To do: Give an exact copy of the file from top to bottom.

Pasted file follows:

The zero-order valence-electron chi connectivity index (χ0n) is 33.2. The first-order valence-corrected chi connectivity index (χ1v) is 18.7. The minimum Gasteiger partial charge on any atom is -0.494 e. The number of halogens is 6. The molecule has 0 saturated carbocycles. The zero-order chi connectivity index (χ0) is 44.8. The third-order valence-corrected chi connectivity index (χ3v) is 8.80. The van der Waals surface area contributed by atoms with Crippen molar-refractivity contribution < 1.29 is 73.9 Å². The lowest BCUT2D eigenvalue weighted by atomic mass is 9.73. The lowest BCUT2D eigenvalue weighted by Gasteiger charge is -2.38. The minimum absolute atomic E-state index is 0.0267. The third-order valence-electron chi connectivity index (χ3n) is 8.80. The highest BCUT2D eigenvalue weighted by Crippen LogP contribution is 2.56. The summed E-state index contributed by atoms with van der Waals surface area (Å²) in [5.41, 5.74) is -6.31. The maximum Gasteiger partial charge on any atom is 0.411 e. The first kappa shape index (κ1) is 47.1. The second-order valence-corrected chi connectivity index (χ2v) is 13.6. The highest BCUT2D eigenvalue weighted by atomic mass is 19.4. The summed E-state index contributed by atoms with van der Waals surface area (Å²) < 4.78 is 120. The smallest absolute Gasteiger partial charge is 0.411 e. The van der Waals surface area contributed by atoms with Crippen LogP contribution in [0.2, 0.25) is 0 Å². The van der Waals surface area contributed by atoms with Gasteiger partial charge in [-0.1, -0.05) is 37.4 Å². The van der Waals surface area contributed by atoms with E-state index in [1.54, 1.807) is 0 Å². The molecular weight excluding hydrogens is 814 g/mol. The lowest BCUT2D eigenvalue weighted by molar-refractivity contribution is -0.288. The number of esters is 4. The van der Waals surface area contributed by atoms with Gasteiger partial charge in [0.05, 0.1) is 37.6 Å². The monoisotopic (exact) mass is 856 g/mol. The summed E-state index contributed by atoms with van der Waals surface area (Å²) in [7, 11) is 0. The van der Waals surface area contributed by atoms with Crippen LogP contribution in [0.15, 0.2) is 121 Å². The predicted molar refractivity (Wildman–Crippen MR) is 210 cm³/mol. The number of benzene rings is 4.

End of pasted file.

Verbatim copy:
The zero-order valence-electron chi connectivity index (χ0n) is 33.2. The first-order valence-corrected chi connectivity index (χ1v) is 18.7. The minimum Gasteiger partial charge on any atom is -0.494 e. The number of halogens is 6. The molecule has 0 saturated carbocycles. The zero-order chi connectivity index (χ0) is 44.8. The third-order valence-corrected chi connectivity index (χ3v) is 8.80. The van der Waals surface area contributed by atoms with Crippen molar-refractivity contribution < 1.29 is 73.9 Å². The lowest BCUT2D eigenvalue weighted by atomic mass is 9.73. The lowest BCUT2D eigenvalue weighted by Gasteiger charge is -2.38. The minimum absolute atomic E-state index is 0.0267. The third-order valence-electron chi connectivity index (χ3n) is 8.80. The highest BCUT2D eigenvalue weighted by Crippen LogP contribution is 2.56. The summed E-state index contributed by atoms with van der Waals surface area (Å²) in [5.41, 5.74) is -6.31. The maximum Gasteiger partial charge on any atom is 0.411 e. The first kappa shape index (κ1) is 47.1. The second-order valence-corrected chi connectivity index (χ2v) is 13.6. The highest BCUT2D eigenvalue weighted by atomic mass is 19.4. The summed E-state index contributed by atoms with van der Waals surface area (Å²) < 4.78 is 120. The smallest absolute Gasteiger partial charge is 0.411 e. The van der Waals surface area contributed by atoms with Crippen LogP contribution in [0.2, 0.25) is 0 Å². The van der Waals surface area contributed by atoms with Gasteiger partial charge in [-0.1, -0.05) is 37.4 Å². The van der Waals surface area contributed by atoms with E-state index in [1.54, 1.807) is 0 Å². The molecular weight excluding hydrogens is 814 g/mol. The lowest BCUT2D eigenvalue weighted by molar-refractivity contribution is -0.288. The number of esters is 4. The van der Waals surface area contributed by atoms with Gasteiger partial charge in [0.05, 0.1) is 37.6 Å². The monoisotopic (exact) mass is 856 g/mol. The summed E-state index contributed by atoms with van der Waals surface area (Å²) in [7, 11) is 0. The van der Waals surface area contributed by atoms with Crippen LogP contribution in [0.15, 0.2) is 121 Å². The predicted molar refractivity (Wildman–Crippen MR) is 210 cm³/mol. The number of benzene rings is 4.